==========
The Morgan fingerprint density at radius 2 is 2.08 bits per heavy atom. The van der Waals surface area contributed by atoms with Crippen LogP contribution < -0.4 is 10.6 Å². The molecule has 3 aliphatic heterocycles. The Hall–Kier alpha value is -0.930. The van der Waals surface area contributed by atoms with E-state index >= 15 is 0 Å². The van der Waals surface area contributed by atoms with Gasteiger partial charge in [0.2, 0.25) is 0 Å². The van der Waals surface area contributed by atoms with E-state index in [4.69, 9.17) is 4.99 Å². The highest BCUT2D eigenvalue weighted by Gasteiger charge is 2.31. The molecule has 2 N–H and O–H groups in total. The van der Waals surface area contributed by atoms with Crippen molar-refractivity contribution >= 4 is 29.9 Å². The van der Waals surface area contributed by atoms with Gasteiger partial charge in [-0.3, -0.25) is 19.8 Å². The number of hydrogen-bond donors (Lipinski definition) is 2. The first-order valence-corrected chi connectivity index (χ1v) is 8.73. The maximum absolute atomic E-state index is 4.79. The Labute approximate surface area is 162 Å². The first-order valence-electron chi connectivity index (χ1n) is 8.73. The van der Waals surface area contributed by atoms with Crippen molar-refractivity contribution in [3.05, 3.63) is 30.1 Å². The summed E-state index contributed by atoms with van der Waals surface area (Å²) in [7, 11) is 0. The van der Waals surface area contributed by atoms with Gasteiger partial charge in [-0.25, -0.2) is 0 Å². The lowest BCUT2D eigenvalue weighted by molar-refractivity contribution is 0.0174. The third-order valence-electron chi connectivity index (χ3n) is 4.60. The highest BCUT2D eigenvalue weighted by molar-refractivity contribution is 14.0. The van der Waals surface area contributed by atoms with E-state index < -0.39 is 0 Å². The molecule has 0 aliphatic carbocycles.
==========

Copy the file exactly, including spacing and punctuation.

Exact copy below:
The Morgan fingerprint density at radius 2 is 2.08 bits per heavy atom. The van der Waals surface area contributed by atoms with Crippen LogP contribution < -0.4 is 10.6 Å². The molecule has 3 aliphatic heterocycles. The Hall–Kier alpha value is -0.930. The van der Waals surface area contributed by atoms with E-state index >= 15 is 0 Å². The van der Waals surface area contributed by atoms with Gasteiger partial charge in [0.2, 0.25) is 0 Å². The van der Waals surface area contributed by atoms with E-state index in [4.69, 9.17) is 4.99 Å². The highest BCUT2D eigenvalue weighted by Gasteiger charge is 2.31. The molecule has 2 N–H and O–H groups in total. The van der Waals surface area contributed by atoms with Crippen molar-refractivity contribution >= 4 is 29.9 Å². The van der Waals surface area contributed by atoms with Gasteiger partial charge in [-0.3, -0.25) is 19.8 Å². The number of hydrogen-bond donors (Lipinski definition) is 2. The first-order valence-corrected chi connectivity index (χ1v) is 8.73. The maximum absolute atomic E-state index is 4.79. The Labute approximate surface area is 162 Å². The first-order valence-electron chi connectivity index (χ1n) is 8.73. The van der Waals surface area contributed by atoms with Crippen molar-refractivity contribution in [3.05, 3.63) is 30.1 Å². The summed E-state index contributed by atoms with van der Waals surface area (Å²) in [7, 11) is 0. The van der Waals surface area contributed by atoms with Gasteiger partial charge in [-0.25, -0.2) is 0 Å². The lowest BCUT2D eigenvalue weighted by molar-refractivity contribution is 0.0174. The third-order valence-electron chi connectivity index (χ3n) is 4.60. The highest BCUT2D eigenvalue weighted by molar-refractivity contribution is 14.0. The van der Waals surface area contributed by atoms with E-state index < -0.39 is 0 Å². The molecule has 0 aliphatic carbocycles.